Yet Another Video Game Auction World Record Smashed

Nintendo games continue to empty people’s pockets at auction.

By Angela Marrujo Fornaca. Posted 08/09/2021 21:49 Comment on this     ShareThis

Just last month, two classic Nintendo titles sold at auction and broke world records back to back. The first record-breaker was a copy of The Legend of Zelda that sold for $870,000 and was part of an early and limited production run of the game; that sale was eclipsed 48 hours later by a near-pristine, sealed copy of Super Mario 64 which sold for $1.56 million.

The bar has been set even higher now that the world record for most expensive video game ever sold has been broken. Again. A sealed copy of Super Mario Bros. for NES has sold for $2 million, though the method of sale was a bit different than the previous record-breaking games, which sold at auction. This copy of Super Mario Bros. was sold through Rally, a platform which buys collectibles and then turns them into small companies that people can purchase shares in. If an interested buyer makes an offer to purchase an item, the shareholders can then vote whether to sell the item. After Rally purchased the game for $140,000 in April 2020, an anonymous collector came forward with an offer to purchase the game, which the shareholders approved.

It’s no secret that the toys of our 80s and 90s childhoods have been in high demand on the aftermarket, but the prices have continued to climb — and in some cases to astronomical proportions, particularly for video games. In the last year alone, the record for most expensive video game ever sold has been broken and reset multiple times: in July 2020, a different copy of Super Mario Bros. sold for $114,000 at auction, which was then outsold by a $156,000 copy of Super Mario Bros. 3 at auction in November. In April 2021, a copy of Super Mario Bros. sold at auction for $660,000, followed by the July sales of The Legend of Zelda and Super Mario 64 mentioned at the start of this article. While each game had different features that attributed to their increased values (overall condition, sealed, part of a limited/early print run, etc.), it’s shocking how sharply auction prices have increased for collectible games in such a short time.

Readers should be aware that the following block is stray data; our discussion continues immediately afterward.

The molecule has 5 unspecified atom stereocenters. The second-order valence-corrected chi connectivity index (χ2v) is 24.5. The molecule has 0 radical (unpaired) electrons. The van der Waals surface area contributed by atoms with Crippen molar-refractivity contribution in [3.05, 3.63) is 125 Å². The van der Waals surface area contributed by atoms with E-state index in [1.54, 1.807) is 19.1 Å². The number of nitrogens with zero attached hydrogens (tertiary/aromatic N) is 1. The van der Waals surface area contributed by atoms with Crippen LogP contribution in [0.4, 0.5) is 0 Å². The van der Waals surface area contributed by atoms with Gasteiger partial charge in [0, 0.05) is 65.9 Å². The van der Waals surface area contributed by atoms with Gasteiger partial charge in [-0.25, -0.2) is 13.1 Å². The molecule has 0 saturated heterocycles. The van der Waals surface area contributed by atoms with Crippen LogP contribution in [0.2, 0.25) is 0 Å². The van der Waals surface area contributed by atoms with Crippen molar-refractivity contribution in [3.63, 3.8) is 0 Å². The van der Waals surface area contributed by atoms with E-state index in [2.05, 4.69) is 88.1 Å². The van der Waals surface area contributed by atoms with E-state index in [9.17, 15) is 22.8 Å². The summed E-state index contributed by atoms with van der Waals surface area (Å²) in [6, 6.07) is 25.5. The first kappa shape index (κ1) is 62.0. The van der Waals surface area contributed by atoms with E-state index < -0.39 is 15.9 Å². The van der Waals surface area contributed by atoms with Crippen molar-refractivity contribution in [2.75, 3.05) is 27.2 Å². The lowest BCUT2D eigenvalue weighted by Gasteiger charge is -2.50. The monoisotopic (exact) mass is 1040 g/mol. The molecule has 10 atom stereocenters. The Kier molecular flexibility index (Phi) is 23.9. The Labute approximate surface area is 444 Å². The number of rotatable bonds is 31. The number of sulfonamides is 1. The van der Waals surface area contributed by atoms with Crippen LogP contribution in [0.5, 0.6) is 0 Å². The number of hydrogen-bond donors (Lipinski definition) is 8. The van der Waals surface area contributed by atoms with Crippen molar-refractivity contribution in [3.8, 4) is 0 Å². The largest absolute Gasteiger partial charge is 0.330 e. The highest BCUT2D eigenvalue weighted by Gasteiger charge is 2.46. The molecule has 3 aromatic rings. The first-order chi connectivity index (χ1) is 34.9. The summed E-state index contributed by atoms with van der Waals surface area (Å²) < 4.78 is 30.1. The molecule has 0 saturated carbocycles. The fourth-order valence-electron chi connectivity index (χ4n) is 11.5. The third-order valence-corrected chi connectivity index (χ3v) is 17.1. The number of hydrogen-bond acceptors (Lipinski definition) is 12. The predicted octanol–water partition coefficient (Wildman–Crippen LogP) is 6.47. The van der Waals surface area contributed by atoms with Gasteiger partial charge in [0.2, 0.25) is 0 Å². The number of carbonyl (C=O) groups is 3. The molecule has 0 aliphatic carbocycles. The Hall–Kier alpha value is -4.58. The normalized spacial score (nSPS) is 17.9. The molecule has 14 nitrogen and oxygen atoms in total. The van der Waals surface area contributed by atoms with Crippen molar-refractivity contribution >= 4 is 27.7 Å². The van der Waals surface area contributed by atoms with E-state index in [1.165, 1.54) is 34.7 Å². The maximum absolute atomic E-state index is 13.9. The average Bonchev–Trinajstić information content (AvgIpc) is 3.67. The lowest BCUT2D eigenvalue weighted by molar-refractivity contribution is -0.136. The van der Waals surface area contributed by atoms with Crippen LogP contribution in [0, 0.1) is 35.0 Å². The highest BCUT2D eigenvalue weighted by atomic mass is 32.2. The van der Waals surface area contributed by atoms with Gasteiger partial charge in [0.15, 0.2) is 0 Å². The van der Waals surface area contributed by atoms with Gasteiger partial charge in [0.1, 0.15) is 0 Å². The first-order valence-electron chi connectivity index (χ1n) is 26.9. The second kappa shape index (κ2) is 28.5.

It also goes without saying that if the trend continues, it’s likely that this latest sale record won’t last long before it’s smashed by something else.

Source: The Verge

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